Monday

23rd Apr 2018

EU says Israel "totally wrong" on ceasefire message

The Finnish presidency of the EU has denied giving Israel a green light to continue its operations in Lebanon and suggested that Jerusalem's interpretation of Wednesday's international crisis talks in Rome was "totally wrong."

The strong message from Finnish foreign minister Erkki Tuomioja came after Israel's justice minister Haim Ramon said that divisions among world leaders meeting in Rome could be seen as "permission" for Israel to continue its offensive.

Thank you for reading EUobserver!

Subscribe now for a 30 day free trial.

  1. €150 per year
  2. or €15 per month
  3. Cancel anytime

EUobserver is an independent, not-for-profit news organization that publishes daily news reports, analysis, and investigations from Brussels and the EU member states. We are an indispensable news source for anyone who wants to know what is going on in the EU.

We are mainly funded by advertising and subscription revenues. As advertising revenues are falling fast, we depend on subscription revenues to support our journalism.

For group, corporate or student subscriptions, please contact us. See also our full Terms of Use.

If you already have an account click here to login.

Mr Tuomioja met Israel's top officials on Thursday (27 July) and is due to travel to Beirut on Friday. His protest against Jerusalem's misinterpretation of the Rome conference conclusions was echoed by Berlin and Rome.

Italian prime minister Romano Prodi pointed out that "The position expressed by the conference cannot be interpreted as an authorisation."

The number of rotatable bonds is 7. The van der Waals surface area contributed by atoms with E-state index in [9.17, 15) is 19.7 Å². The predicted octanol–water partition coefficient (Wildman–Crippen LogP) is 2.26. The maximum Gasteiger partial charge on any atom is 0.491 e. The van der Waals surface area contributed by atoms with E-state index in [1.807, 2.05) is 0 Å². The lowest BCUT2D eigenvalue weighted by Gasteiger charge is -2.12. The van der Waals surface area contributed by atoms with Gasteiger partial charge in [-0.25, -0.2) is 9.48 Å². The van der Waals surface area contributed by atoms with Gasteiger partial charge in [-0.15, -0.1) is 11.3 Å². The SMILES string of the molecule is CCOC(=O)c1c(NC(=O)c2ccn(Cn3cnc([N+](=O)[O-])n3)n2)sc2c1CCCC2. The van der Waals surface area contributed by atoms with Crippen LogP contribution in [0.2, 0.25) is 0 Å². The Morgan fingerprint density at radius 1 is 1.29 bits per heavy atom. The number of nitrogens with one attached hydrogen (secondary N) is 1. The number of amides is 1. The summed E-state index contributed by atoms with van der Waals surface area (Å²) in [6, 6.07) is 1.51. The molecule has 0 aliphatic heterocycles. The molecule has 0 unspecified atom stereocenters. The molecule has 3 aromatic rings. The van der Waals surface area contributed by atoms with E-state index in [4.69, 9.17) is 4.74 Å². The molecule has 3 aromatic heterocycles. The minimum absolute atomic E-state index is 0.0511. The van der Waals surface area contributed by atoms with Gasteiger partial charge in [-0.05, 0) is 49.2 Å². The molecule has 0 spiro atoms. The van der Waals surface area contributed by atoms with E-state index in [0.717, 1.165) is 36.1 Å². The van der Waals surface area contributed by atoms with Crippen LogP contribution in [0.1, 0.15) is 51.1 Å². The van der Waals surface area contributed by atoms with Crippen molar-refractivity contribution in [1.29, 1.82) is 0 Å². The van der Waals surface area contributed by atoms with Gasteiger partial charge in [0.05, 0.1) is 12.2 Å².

And German foreign minister Frank-Walter Steinmeier insisted the Rome emergency talks had signalled "just the opposite," as all its participants "wanted to see an end to the fighting as swiftly as possible."

Wednesday's conference was attended by several European foreign ministers, US secretary of state Condoleezza Rice and UN secretary general Kofi Annan, as well as Lebanon, Saudi Arabia, Jordan and Egypt but not Syria or Iran.

Under US pressure, the top-level meeting abstained from calling for an immediate ceasefire in the region - but has endorsed the idea of a peacekeeping force "under a UN mandate."

Blair to lobby Bush on UN resolution

The sensitive issue of whether to explicitly call for a ceasefire in the conflict in which at least 424 Lebanese and 52 Israelis have been killed so far will also dominate Friday's (28 July) meeting between the British and American leaders in Washington.

UK prime minister Tony Blair is planning to press US president George W. Bush to support "as a matter of urgency" a ceasefire in Lebanon as part of a UN security council resolution to be voted on next week, according to UK daily, The Guardian.

Britain and the US are isolated in their refusal to urge the two parties to immediately stop fighting, arguing the region needs a "sustainable" solution in a position viewed by some European diplomats as buying time for Israel to pound Hezbollah.

London and Washington have been circulating a text of the draft resolution which suggests a two-phased procedure to restore peace in the region.

The first phase would involve a ceasefire deal between Israel and Lebanon with a small international force deployed on the border while Israeli troops withdraw from the country.

Thee second stage would see a larger force of up to 20,000 UN-mandated troops disarming Lebanese militias - mainly Hezbollah - and helping the Lebanese army to take control of the country's southern border.

Peace plan competition

Meanwhile, Paris - currently holding the presidency of the UN security council - has prepared a competing resolution of its own.

The French draft calls for an "immediate halt to the violence" and "a handover of prisoners to a third party enjoying the trust of the two belligerents."